Hysterectomy is the surgical removal of the uterus or womb. It is the second most common operation for women after cesarean section delivery. Approximately 600,000 hysterectomies are performed in the United States every year.
Reasons for a hysterectomy include:
- Uterine fibroids or growths that cause bleeding or pain
- Cancer of cervix, uterus and ovaries
- Endometriosis that can’t be controlled with medication
- Abnormal vaginal bleeding
- Adenomyosis (uterine thickening)
- Uterine prolapse
Types of Hysterectomy
There are three types of hysterectomies:
- Partial hysterectomy: The upper portion of the uterus is removed but the cervix is left inside
- Total hysterectomy: The entire uterus with cervix is removed; the most common type
- Radical hysterectomy: The entire uterus with cervix is removed, along with the upper part of the vagina and adjacent tissue; usually done for treatment of uterine cancer
There are three approaches to a hysterectomy which are dependent upon the size of the uterus, history of surgery, uterine mobility, the skill of the surgeon, and the reason for surgery. The approaches are:
Abdominal: An incision is made through the abdomen, either up and down from the navel to the pubic bone or horizontally, just above the pubic bone. It requires the longest hospitalization (3-7 days) and longest recovery (6-8 weeks).
- Provides the largest opening for enlarged uterus or tumors
- Best exposure for cancer surgery and viewing adjacent organs
- Increased risk of hernia in the future
Vaginal: The cervix and uterus are removed through the vagina. This procedure is usually reserved for uterine prolapse, where the uterus is coming down the birth canal and is visible or felt through the labia. It is not recommended if there is an enlarged uterus with fibroids, scar tissue from prior surgery or endometriosis, or lack of uterine descent or mobility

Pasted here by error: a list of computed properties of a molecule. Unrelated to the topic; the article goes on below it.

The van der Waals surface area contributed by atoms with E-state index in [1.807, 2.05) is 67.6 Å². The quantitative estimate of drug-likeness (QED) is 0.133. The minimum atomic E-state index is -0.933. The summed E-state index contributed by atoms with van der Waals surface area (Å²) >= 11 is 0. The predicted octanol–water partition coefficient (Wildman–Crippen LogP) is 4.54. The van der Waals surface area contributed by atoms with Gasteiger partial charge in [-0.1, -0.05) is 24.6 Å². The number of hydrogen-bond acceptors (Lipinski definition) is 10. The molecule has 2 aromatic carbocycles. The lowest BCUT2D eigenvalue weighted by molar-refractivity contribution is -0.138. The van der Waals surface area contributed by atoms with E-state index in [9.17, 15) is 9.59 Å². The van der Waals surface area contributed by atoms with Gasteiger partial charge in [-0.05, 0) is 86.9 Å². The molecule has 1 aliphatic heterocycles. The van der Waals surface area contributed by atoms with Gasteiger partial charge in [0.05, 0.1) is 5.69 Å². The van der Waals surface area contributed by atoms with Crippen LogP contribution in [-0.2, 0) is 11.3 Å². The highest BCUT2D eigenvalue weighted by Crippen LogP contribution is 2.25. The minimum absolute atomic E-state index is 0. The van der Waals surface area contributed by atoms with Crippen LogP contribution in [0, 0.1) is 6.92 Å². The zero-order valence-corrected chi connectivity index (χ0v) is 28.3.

- Less invasive
- Less costly
- Recovery time is shortened
- Possible damage to bladder, bowel and ureters
Laparoscopic: Air inflates the abdomen for improved visibility and a telescope-like instrument (laparoscope) attached to a video camera is inserted through the belly button so that the procedure can be viewed on a monitor. The uterus is removed with additional instruments which are inserted through two or three additional small incisions, and the cervix is often left in place for future support. It is generally not used in patients with endometriosis, fibroid tumors or cancer.
- The ability to maintain a higher level of sexual arousal
- Decreased risk of future pelvic floor prolapse
- Faster recovery
- Smaller scar than total abdominal hysterectomy
- Possibility of increased blood loss
- Possible damage to adjacent organs
A hybrid approach to hysterectomy is the Laparoscopic Assisted Abdominal Hysterectomy (LAVH). A laparoscopic procedure is performed, but the uterus is removed vaginally instead of abdominally. The benefits of this procedure are a lower risk of damage to surrounding structures than with a vaginal hysterectomy and good visualization, which is not obtained through a vaginal hysterectomy alone.